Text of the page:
What began as a “simple” slipcover for the house turned into the list above, which keeps getting additions by the second as Annie gets more comfortable with the work. Annie is lucky enough to have a friend with several industrial sewing machines and she’s always offered to teach Annie how to use them. This is that winter. When Annie isn’t on a horse, or cooking in the kitchen, she can these days be found behind the needle of a sewing machine.
And a powerful one at that. These machines are not your grandmother’s Singer, although they are just as dependable. They are finger-eating, strong-engined machines for which Annie has found some serious respect. They can sew through canvas, sail material, or 4 layers of upholstery material without straining. Magic and terror all wrapped up in one tidy package.
Here is a link to Annie on one of the machines and some photos of a few of the many projects in progress or completed.
Photos by Captain Annie Mahle
Cast on and sail away? Get hooked at sea? Sail and stitch?
We’ve got four of them. Each one is different. Each one is pure fun. They are our knitting cruises and our slow sewing trip. While we didn’t set out to create a niche in the crafting cruise department, they are among our most popular trips and for good reason. PLUS, if you are a non-knitter, no worries, you are just guaranteed to be around a hilarious, joyous group of fantastic people who happen to be doing things with sticks and yarn and fabric and thread. Men and spouses are totally welcome (Capt. Jon says, please!).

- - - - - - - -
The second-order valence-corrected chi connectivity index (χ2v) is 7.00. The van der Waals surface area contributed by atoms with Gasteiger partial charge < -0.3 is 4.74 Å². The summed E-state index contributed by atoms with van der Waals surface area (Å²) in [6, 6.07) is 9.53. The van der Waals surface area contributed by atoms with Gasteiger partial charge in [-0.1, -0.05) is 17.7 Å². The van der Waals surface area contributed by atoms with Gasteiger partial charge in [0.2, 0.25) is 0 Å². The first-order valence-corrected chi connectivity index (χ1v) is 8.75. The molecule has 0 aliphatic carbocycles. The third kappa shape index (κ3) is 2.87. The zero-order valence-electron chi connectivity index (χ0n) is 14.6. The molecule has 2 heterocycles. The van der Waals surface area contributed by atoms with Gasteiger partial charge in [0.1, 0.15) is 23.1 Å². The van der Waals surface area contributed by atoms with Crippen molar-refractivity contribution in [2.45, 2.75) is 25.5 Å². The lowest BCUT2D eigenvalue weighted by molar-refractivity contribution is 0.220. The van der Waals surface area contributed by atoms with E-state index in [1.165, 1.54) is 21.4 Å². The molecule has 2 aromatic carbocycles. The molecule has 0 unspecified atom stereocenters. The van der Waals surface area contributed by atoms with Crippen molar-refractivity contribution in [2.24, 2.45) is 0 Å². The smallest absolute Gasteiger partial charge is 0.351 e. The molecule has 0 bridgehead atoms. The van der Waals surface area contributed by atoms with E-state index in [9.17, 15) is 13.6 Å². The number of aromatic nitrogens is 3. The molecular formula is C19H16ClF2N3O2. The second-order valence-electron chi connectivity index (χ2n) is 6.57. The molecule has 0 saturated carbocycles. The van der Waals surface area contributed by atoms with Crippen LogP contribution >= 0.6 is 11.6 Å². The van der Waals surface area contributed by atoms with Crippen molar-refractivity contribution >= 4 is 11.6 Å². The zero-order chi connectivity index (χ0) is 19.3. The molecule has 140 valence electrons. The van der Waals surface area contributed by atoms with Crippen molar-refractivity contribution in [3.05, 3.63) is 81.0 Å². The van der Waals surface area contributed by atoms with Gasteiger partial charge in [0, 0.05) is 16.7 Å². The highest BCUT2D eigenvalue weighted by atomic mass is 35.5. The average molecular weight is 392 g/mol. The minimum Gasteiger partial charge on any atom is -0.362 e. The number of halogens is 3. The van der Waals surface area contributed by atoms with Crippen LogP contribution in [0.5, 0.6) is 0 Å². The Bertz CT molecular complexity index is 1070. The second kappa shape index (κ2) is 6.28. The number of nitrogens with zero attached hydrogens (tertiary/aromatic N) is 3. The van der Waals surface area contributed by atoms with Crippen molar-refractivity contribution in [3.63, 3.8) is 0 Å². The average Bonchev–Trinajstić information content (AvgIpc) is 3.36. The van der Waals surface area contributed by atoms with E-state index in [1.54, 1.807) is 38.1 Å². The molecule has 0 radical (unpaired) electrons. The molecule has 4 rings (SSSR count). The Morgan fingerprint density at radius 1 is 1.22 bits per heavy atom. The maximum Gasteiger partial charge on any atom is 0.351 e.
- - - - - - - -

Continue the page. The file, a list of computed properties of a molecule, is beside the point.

It’s hard to believe that this is our 15th consecutive year of Maine Knitting Cruises. All our instructors are as happy as we are to have them return for another year on the Riggin.
This year, with Mim Bird, you will learn where silk originates, how it’s made into a knittable product, and knit with a hand-dyed silk mawata. With Bill Huntington, you’ll learn the history and uses of gansey and then put into practice that same style in smaller projects like hats, mittens, and of course sweaters too. Margaret Radcliffe will have you playing with different types of fiber, learning how they behave, and how to make the best of them in your knitting. Find your Maine Knitting Cruise here.
If you are looking for more of a packaged trip, give Mary Penxa with Sawmill Creek Fiber Events a call as she has two knitting trips with the fabulous Casapinka leading her trips. Begin your Sawmill Creek Fiber adventure here.
Rhea Butler will guide you on the English Paper Piecing, fussy cutting and, Lucy Boston methods. Learn this popular quilting technique and see how addicting it is! This style of sewing is perfect for the novice, the experienced, and those in between. Start your Maine Slow Sewing/Quilting trip here.
Back for a second year is 207 Creatives with a rug hooking trip. Did you know that rug hooking as it’s known today was developed along our own Eastern Seaboard? Join this rug hooking/fiber art class by accomplished fiber artist, author, and hooker, Susan L. Feller of Artwools. You’ll be using modern linen foundation (instead of burlap) and a variety of materials, including 100% wool. Are you ready to “Get Hooked at Sea”? Book your Maine Rug Hooking cruise here.
Join us on any, or all, of these fun and creative
Knitting with Mim, Bill, or Maggie
Knitting with Sawmill Creek Fiber Events
Rug Hooking with 207 Creatives
Slow Sewing/Quilting with Rhea Butler